The Warriors won Game 6 at the end of quarters

Kyle Terada-USA TODAY Sports

The Clippers have been good all season in end of quarter situations, and some late baskets helped them win Game 5. But in Game 6 it was the Warriors who came out ahead each time the clock was running out.

One aspect of Game 6 that I meant to mention in the recap was the end of quarter possessions. The Clippers tend to be pretty good on final possessions, but in Game 6 they completely lost the battle. That is in stark contrast to Game 5, where their five point lead heading into the fourth quarter was more or less attributable to some huge buzzer beaters ending the second and third quarters.

Final possessions in quarters come down to a couple of things: clock management and then the ability to actually score on those key possessions. There's a difference between making a lucky shot at the end of a quarter and missing a great shot. You always want the points, but the first step is to get a good shot.

Simply getting the final possession in a quarter is more important than people realize in a game between evenly matched teams. Offensive rebounds obviously equal extra possessions -- but given that most other possessions in a basketball game are balanced by giving the other team the ball (defensive rebounds, made baskets, etc.) that final possession of the quarter (where the next possession is pre-determined) is almost like a steal or an offensive rebound -- you're getting a possession that the other team will not get.

At the end of the first quarter, clock management was taken out of the Clippers hands. Marreese Speights fouled Darren Collision with 40 seconds left in the quarter and about 15 seconds remaining on the shot clock -- presumably had that foul not been committed, the Clippers would have held the ball for another 10 seconds to shoot with about 30 seconds left in the quarter, giving themselves the two-for-one. Instead, it was the Warriors who wound up with the final possession. Note that while Speights did not foul Collison on purpose, statistically speaking it's not a bad strategy. It's a very good strategy to foul a bad free throw shooter in that situation -- Gregg Popovich employs the Hack-the-DJ at the end of quarters and it's the one time I agree that it's a smart play -- but even with an excellent free throw shooter like Collison it's a little better than break even. Possessions are worth points, and getting the final possession for yourself while taking it away from the other team is important.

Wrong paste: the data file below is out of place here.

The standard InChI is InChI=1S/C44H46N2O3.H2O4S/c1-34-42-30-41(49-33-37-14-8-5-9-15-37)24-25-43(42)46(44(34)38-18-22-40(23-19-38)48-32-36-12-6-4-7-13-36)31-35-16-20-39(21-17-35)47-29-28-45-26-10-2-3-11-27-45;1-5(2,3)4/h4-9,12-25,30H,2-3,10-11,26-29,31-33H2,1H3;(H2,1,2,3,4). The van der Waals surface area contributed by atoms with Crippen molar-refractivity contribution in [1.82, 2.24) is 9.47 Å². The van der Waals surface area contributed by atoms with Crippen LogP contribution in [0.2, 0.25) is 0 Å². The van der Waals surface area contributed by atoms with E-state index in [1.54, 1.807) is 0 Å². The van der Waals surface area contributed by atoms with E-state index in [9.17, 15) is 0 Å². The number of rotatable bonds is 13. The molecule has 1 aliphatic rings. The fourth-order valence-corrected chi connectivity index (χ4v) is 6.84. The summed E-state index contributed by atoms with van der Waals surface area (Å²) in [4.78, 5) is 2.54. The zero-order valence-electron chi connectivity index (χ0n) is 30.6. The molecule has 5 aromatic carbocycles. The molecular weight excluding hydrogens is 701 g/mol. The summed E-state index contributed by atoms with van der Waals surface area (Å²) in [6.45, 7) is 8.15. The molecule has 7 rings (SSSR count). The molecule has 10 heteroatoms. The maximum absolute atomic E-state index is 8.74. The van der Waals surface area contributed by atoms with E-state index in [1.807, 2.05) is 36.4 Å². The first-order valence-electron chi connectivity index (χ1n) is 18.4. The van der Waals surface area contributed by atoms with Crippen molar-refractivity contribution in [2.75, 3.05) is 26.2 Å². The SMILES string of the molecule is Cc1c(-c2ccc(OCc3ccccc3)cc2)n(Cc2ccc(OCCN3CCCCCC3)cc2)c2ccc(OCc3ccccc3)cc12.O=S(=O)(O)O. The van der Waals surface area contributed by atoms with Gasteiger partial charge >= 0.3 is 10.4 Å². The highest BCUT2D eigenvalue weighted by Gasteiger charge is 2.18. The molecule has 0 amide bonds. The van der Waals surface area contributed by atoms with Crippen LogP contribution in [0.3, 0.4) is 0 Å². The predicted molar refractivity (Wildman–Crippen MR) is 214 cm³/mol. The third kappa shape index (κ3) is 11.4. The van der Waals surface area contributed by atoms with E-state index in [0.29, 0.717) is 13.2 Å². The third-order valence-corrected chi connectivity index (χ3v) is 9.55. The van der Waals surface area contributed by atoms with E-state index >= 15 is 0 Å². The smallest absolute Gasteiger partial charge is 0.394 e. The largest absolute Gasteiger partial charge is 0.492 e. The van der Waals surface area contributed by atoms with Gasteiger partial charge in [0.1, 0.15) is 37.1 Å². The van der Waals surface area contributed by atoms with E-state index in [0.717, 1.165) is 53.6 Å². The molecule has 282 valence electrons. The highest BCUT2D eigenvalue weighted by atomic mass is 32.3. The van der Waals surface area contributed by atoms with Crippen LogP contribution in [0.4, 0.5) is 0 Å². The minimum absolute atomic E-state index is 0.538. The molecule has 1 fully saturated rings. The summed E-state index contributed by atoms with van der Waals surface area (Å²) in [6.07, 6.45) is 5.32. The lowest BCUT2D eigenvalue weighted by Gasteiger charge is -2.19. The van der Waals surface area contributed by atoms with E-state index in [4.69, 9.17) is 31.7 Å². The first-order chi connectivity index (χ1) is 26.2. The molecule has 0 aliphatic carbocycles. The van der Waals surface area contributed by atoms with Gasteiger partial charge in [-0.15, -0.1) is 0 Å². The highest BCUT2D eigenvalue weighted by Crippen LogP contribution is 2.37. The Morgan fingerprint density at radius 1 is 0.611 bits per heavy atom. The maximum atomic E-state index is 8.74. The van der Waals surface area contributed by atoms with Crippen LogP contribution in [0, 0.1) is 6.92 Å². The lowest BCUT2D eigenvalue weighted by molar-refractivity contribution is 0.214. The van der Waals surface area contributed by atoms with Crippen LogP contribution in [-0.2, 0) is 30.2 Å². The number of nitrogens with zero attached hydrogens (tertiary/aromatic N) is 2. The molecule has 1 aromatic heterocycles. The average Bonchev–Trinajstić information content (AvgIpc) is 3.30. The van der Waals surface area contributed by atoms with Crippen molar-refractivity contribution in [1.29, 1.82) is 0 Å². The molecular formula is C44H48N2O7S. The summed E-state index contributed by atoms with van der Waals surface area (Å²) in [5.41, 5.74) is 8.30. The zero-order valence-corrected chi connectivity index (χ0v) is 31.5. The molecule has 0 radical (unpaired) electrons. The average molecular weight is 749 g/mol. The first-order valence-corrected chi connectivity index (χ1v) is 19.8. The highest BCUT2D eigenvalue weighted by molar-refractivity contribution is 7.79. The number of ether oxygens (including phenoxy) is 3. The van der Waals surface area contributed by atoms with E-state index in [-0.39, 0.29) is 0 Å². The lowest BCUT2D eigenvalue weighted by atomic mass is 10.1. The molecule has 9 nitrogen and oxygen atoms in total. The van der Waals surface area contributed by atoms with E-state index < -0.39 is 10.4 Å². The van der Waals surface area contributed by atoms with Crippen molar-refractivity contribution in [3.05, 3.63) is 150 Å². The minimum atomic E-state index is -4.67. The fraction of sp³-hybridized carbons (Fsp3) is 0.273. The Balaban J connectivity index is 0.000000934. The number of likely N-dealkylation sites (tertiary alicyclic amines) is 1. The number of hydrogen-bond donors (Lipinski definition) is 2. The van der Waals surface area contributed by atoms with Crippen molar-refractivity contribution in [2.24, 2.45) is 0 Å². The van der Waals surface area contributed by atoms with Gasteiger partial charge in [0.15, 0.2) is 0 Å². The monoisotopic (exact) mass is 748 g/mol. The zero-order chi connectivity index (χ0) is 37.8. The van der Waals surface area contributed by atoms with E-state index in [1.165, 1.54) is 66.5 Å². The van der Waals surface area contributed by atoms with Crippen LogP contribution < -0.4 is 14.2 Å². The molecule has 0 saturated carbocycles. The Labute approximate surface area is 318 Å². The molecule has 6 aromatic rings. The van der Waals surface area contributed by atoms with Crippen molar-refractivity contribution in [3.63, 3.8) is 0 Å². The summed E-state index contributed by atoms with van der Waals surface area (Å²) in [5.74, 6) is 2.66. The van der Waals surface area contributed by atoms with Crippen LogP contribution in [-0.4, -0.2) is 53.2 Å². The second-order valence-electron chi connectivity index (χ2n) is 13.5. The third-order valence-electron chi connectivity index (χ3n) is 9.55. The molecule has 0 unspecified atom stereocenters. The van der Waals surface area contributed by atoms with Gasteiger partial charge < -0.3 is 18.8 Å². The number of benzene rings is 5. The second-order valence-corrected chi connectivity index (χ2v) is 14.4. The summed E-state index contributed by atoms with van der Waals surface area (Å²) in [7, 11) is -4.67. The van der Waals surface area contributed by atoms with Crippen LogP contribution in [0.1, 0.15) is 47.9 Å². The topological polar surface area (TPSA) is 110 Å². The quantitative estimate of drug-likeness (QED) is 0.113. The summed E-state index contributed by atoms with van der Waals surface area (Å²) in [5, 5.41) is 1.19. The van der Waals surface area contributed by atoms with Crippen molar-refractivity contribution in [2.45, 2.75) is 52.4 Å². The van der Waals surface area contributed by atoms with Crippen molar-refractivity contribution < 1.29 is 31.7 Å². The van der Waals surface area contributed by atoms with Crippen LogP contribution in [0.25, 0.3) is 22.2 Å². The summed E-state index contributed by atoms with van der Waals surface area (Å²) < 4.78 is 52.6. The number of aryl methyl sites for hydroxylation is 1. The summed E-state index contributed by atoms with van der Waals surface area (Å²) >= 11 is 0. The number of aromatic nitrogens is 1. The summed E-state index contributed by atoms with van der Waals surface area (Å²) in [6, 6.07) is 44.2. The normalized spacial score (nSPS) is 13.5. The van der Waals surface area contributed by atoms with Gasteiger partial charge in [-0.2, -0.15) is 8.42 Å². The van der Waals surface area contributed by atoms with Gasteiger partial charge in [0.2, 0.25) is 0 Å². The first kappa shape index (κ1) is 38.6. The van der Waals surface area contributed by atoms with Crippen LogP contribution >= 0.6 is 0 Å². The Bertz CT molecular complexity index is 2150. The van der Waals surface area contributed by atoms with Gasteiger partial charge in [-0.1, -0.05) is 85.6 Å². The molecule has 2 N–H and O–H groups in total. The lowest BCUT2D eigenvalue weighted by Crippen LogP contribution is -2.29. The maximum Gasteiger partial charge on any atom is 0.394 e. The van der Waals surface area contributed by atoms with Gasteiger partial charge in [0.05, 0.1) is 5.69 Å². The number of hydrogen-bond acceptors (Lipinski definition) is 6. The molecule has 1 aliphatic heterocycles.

What really hurt in at the end of the first was the way the Clippers fell asleep on the offensive glass. They defended Steph Curry's initial shot very well, but once that shot went up the team behaved as if they thought the quarter was already over. Curry's shot was an airball, but a hustling Harrison Barnes ran right passed Danny Granger to grab the airball, and when his shot was also an airball, Jordan Crawford had an uncontested tip in, as Granger lay underneath the basket and four other Clippers stood slack jawed.

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At the end of the second quarter, the clock management part went better. Collison once again got to the line, this time at the magical 30 second mark, assuring the Clippers would have their 2-for-1. The rest went less well, unfortunately. The Clippers gave up a layup to Steph Curry on one end, then Jamal Crawford missed a three as the first half clock was winding down. Trying to take a page out of Golden State's book, Matt Barnes grabbed the rebound and was pretty clearly hacked on the arm as he tried to lay it in -- no call. Barnes was lucky he didn't pick up a technical foul at the lack of a call (his luck would run out in the fourth quarter).

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Once again at the end of the third quarter, the Clippers handled the clock well and orchestrated the perfect 2-for-1. Once again their final shot missed. And once again the shooter was livid at the absence of a foul call. At the end of the third, Crawford was beside himself looking for a referee to berate after Curry rode him off his driving shot.

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So through the first three quarters, the Warriors had stolen two points off a lazy Clippers team in the first quarter, while the Clippers had gone scoreless on final possessions -- though the referees could have changed that pretty easily. Entering the fourth it was a three point Warriors lead. The final score was a one point Warriors win.

In games this close, all these little things matter.

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